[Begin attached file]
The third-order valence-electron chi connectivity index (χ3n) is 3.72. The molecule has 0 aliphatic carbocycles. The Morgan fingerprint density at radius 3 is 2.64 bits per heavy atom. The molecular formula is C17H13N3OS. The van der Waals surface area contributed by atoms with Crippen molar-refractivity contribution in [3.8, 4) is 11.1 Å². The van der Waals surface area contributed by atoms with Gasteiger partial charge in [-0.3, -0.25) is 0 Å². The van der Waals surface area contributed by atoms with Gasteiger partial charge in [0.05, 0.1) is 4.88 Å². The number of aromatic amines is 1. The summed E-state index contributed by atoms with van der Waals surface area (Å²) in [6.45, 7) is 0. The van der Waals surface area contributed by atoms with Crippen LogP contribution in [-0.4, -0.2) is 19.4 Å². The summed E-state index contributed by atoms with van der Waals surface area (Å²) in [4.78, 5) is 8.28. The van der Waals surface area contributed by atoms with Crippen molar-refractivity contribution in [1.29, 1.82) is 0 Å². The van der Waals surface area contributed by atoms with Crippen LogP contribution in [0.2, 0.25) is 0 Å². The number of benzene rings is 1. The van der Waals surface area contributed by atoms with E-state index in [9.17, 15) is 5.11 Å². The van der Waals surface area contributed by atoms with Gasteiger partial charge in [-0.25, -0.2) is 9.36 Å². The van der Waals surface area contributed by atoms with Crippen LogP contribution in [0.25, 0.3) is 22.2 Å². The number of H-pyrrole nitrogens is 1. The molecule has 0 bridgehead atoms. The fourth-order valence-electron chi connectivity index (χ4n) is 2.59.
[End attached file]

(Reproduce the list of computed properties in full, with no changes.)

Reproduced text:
The third-order valence-electron chi connectivity index (χ3n) is 3.72. The molecule has 0 aliphatic carbocycles. The Morgan fingerprint density at radius 3 is 2.64 bits per heavy atom. The molecular formula is C17H13N3OS. The van der Waals surface area contributed by atoms with Crippen molar-refractivity contribution in [3.8, 4) is 11.1 Å². The van der Waals surface area contributed by atoms with Gasteiger partial charge in [-0.3, -0.25) is 0 Å². The van der Waals surface area contributed by atoms with Gasteiger partial charge in [0.05, 0.1) is 4.88 Å². The number of aromatic amines is 1. The summed E-state index contributed by atoms with van der Waals surface area (Å²) in [6.45, 7) is 0. The van der Waals surface area contributed by atoms with Crippen LogP contribution in [-0.4, -0.2) is 19.4 Å². The summed E-state index contributed by atoms with van der Waals surface area (Å²) in [4.78, 5) is 8.28. The van der Waals surface area contributed by atoms with Crippen molar-refractivity contribution in [1.29, 1.82) is 0 Å². The van der Waals surface area contributed by atoms with Crippen LogP contribution in [0.2, 0.25) is 0 Å². The number of benzene rings is 1. The van der Waals surface area contributed by atoms with E-state index in [9.17, 15) is 5.11 Å². The van der Waals surface area contributed by atoms with Gasteiger partial charge in [-0.25, -0.2) is 9.36 Å². The van der Waals surface area contributed by atoms with Crippen LogP contribution in [0.25, 0.3) is 22.2 Å². The number of H-pyrrole nitrogens is 1. The molecule has 0 bridgehead atoms. The fourth-order valence-electron chi connectivity index (χ4n) is 2.59.